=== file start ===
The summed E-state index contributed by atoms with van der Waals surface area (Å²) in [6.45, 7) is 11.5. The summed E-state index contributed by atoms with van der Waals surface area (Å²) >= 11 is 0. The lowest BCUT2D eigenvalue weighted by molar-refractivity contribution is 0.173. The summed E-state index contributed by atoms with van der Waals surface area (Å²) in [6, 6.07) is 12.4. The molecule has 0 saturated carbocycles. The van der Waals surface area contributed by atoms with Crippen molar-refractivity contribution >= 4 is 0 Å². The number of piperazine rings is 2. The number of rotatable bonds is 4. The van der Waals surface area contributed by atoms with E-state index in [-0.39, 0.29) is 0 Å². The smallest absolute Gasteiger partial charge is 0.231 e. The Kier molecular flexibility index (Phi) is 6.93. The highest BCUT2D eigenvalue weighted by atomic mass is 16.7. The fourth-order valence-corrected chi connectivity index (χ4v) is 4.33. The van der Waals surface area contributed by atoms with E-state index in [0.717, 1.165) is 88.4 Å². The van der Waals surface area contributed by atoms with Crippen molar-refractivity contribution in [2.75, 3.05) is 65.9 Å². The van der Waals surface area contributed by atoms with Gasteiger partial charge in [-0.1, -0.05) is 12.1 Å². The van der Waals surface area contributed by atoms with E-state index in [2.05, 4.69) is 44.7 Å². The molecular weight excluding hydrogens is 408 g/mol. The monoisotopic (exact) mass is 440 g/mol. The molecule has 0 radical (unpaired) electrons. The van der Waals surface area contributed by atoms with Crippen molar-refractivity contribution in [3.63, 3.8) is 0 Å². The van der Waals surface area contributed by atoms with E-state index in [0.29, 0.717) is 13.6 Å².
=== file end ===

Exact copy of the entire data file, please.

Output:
The summed E-state index contributed by atoms with van der Waals surface area (Å²) in [6.45, 7) is 11.5. The summed E-state index contributed by atoms with van der Waals surface area (Å²) >= 11 is 0. The lowest BCUT2D eigenvalue weighted by molar-refractivity contribution is 0.173. The summed E-state index contributed by atoms with van der Waals surface area (Å²) in [6, 6.07) is 12.4. The molecule has 0 saturated carbocycles. The van der Waals surface area contributed by atoms with Crippen molar-refractivity contribution >= 4 is 0 Å². The number of piperazine rings is 2. The number of rotatable bonds is 4. The van der Waals surface area contributed by atoms with E-state index in [-0.39, 0.29) is 0 Å². The smallest absolute Gasteiger partial charge is 0.231 e. The Kier molecular flexibility index (Phi) is 6.93. The highest BCUT2D eigenvalue weighted by atomic mass is 16.7. The fourth-order valence-corrected chi connectivity index (χ4v) is 4.33. The van der Waals surface area contributed by atoms with E-state index in [0.717, 1.165) is 88.4 Å². The van der Waals surface area contributed by atoms with Crippen molar-refractivity contribution in [2.75, 3.05) is 65.9 Å². The van der Waals surface area contributed by atoms with Gasteiger partial charge in [-0.1, -0.05) is 12.1 Å². The van der Waals surface area contributed by atoms with E-state index in [2.05, 4.69) is 44.7 Å². The molecular weight excluding hydrogens is 408 g/mol. The monoisotopic (exact) mass is 440 g/mol. The molecule has 0 radical (unpaired) electrons. The van der Waals surface area contributed by atoms with Crippen molar-refractivity contribution in [3.63, 3.8) is 0 Å². The van der Waals surface area contributed by atoms with E-state index in [0.29, 0.717) is 13.6 Å².